Photos: ‘Bruised’ and ‘Bloody’ Models Protest at Wool Week Opening Event
For Immediate Release:
10 October 2016
Olivia Jordan +44 (0) 20 7837 6327, ext 229; [email protected]
‘BRUISED’ AND ‘BLOODY’ MODELS PROTEST AT WOOL WEEK OPENING EVENT
PETA Activists Reveal Plight of Sheep Who Are Kicked, Punched, and Killed for Wool
London – Guests at Wool Week’s opening event got quite an eyeful today as three nearly nude PETA models bodypainted to look bruised, beaten, and bloody protested against the cruelty of the wool industry. One model covered her breasts with a dead “lamb” while the other two brandished placards that read, “Sheep Kicked and Beaten for Wool” and “The Naked Truth: Wool Hurts”.
“We took the message that sheep are not coats, jumpers, or scarves straight to the opening of Wool Week”, says PETA Director Elisa Allen. “When every single PETA exposé of the wool industry has revealed petrified sheep with bloody wounds and broken limbs, there’s simply no excuse to wear wool – especially when so many innovative vegan fabrics exist.”
PETA’s international affiliates – whose shared motto reads, in part, that “animals are not ours to wear” – have released five exposés recorded at 37 facilities on three continents, which reveal that sheep are mutilated, abused, and skinned alive – even for “responsibly sourced” wool on so-called “sustainable” farms. Shearers are often paid by volume, not by the hour, which encourages fast, violent work that leaves many sheep with gaping wounds.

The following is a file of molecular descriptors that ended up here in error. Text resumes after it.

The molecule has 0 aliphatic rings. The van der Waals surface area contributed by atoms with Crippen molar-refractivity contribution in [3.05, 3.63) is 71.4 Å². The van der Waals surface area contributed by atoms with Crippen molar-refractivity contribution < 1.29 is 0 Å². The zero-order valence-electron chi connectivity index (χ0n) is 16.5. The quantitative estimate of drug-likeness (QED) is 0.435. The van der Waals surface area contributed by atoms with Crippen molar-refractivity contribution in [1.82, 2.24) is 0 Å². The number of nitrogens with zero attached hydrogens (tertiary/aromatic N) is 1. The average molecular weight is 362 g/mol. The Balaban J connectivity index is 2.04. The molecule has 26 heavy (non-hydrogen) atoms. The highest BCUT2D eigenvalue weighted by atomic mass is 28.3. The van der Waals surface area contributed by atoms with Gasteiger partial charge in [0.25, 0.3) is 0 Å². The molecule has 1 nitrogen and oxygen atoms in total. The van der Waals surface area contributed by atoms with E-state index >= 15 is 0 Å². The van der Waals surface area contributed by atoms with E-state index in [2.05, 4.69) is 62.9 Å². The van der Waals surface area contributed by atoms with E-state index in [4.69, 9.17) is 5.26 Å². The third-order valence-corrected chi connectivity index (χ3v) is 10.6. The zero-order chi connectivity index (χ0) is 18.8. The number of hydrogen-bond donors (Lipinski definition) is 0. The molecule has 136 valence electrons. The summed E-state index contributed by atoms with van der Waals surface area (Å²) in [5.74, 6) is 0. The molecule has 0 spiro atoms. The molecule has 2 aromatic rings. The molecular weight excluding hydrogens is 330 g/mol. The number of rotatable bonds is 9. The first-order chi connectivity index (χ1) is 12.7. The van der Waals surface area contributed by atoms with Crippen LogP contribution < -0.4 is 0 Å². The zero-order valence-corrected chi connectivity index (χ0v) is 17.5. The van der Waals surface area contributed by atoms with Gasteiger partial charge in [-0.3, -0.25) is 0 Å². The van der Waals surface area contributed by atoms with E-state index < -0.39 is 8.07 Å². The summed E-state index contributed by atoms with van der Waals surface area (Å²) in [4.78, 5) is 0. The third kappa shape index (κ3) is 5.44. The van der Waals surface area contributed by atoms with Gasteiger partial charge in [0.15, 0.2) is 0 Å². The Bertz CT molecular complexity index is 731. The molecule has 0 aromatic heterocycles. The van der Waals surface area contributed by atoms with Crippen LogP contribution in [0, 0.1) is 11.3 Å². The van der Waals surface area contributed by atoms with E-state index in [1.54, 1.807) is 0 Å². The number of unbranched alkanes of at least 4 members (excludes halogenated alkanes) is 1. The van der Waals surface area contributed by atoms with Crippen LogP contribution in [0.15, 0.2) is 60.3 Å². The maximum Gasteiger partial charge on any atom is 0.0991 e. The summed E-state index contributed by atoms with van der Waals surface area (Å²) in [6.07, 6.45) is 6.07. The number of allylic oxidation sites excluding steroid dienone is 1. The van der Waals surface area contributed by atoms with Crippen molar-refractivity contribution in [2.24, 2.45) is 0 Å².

Life for British sheep is no easier. Wool producers subject lambs to painful mutilations – including castration without painkillers – and it’s considered normal in the wool industry for between 2 and 3 million lambs to die each year from starvation or hypothermia as a result of exposure.
Once their bodies wear out and they are no longer considered useful for wool production, sheep are packed onto severely crowded lorries – often without adequate food, water, or ventilation – and then taken to abattoirs, where their throats are slit.
For more information, please visit PETA.org.uk.